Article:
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Nurul Fahmi / 1652044002

Speech acts and Events

Speech Acts

In linguistic communication, people do not merely exchange information. They


actually do something through talking or writing in various circumstances. Actions performed
via speaking are called speech acts.

"In English, specific labels are commonly given, such as apology, complaint,
compliment, invitation, promise, or request." These descriptive terms for different kinds of
speech acts are directly related to the speaker's intention in producing an utterance, since
he/she normally expects that the hearer will recognize his/her communicative intention.
Concerning this, both speaker and hearer are usually helped in this process by the
context/circumstances (speech events), which surround the utterance. Changing the context,
the same utterance can be interpreted as two or more kinds of speech acts.

Types of speech acts

1. Locutionary speech act the action of making the sentence

2. Illocutionary speech act the intentions

3. Perlocutionary speech act the effects

Of these types, the most important is the illocutionary act because in communication
people respond to an illocutionary act of an utterance, because it is the meaning intended by
the speaker. The basic act of utterance or producing a meaningful linguistic expression. The
Illocutionary act, related to the fact that people produce well-formed utterances with a
purpose or a function in mind. It is performed through the communicative force of an
utterance. To make a statement, to ask, to make an offer, a promise, etc. are related to the
illocutionary force of the utterance. For example, if a teacher says, I have run out of chalk
in the process of lecturing, the act of saying is locutionary, the act of demanding for chalk is
illocutionary, and the effect the utterance brings about one of the students will go and get
some chalk is perlocutionary.

Yule (1996) states that besides a purpose, people usually create an utterance with a
function intending to have an effect. On the other hand, if the same utterance can have
different illocutionary forces (promise versus warning), how can speakers assume that the
hearer will recognize the intended illocutionary force? In order to answer this, one must
consider the Ilocutionary Force Indicating Device (IFID), related to the slot for a verb(per-
formative verb) that explicitly names the illocutionary act being formed, and the Felicity
Conditions, related to certain circumstances for the performance of a speech act to be
recognized as intended. Among ordinary people contexts, there are pre-conditions on speech
acts, such as:
General conditions on the participants: that they can understand the language being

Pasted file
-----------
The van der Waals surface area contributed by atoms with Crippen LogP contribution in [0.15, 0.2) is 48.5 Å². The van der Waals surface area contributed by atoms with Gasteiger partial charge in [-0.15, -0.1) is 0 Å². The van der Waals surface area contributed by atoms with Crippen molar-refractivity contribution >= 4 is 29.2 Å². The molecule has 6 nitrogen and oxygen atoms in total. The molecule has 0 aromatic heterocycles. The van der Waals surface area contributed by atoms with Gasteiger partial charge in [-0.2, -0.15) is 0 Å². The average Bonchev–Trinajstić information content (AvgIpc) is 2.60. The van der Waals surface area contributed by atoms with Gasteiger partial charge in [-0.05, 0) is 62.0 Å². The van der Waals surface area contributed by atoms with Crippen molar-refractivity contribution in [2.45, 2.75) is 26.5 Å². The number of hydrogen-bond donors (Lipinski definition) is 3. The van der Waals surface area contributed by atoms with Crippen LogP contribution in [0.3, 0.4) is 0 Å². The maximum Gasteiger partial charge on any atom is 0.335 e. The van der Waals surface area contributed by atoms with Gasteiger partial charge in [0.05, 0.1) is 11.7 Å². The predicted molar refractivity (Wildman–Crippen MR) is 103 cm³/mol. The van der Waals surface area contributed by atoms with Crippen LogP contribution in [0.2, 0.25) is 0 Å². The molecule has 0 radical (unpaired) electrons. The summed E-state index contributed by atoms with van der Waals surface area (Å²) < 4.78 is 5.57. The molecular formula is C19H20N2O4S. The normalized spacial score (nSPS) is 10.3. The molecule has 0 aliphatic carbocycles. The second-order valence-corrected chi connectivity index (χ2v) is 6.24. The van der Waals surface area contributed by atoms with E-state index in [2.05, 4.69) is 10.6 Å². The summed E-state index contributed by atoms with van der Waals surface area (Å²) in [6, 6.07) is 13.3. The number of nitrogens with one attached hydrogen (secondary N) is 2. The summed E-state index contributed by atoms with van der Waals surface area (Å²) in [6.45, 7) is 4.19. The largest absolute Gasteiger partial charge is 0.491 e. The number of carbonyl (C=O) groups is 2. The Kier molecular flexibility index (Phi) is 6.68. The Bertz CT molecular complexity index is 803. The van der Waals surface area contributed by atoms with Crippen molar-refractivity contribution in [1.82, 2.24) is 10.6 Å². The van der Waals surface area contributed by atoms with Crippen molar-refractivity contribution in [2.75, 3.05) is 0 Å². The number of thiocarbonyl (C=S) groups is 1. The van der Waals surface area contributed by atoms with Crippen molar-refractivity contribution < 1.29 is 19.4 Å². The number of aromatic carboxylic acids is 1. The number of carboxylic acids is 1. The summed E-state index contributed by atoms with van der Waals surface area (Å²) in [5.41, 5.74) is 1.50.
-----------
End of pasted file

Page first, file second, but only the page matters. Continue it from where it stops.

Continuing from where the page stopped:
used and they are not play-acting;

Content conditions, for promise and warning, the content of the utterance must be
about a future event;

Preparatory conditions for a promise are different from those for a warning. When I
promise to do something, there are two preparatory conditions:

1. The event will not happen by itself, and

2. It will have a beneficial effect. When I utter a warning, it is not clear that the hearer
knows the event will occur, the speaker does think the event will occur and it wont have a
beneficial effect;

The sincerity condition for a promise: the speaker intends to carry out the future
action and for a warning the speaker believes the future event will not have a beneficial
effect;

The essential condition: by uttering a promise I intend to create an obligation to carry


out the action as promised (obligation). With a warning, under the essential condition, the
utterance changes my state from non-informing of a bad future event to informing.

The performative hypothesis - The characteristic of each sentence to have a clause, as


well as a performative verb, which make clear the illocutionary force. " The advantage of this
type of analysis is that it makes clear just what elements are involved in the production and
interpretation of utterances''. (Yule, 1996:52) However, there are some sentences in which the
explicit performative use can be seen in a strange way, being the implicit performative use
more suitable. In terms of the speech act classification, Yule presents:

Declarations, those speech acts which you give a message and this is considered as a
truth; for this reason, it changes the world through words;

Representatives, those speech acts which bring assertions, conclusions, and


descriptions based on what the speaker believes;

Expressive, those which convey speaker feelings (pain, likes, pleasure, dislikes, joy or
sorrow);

Directives, those speech acts used to command, order, request, suggest in a positive or
negative way; and

Commissives, speech acts which convey commitment in future actions. They express
what the speaker intends (Promises, threats, refusals, pledges).

In English, illocutionary acts are also given specific labels, such as request, warning,
promise, and invitation.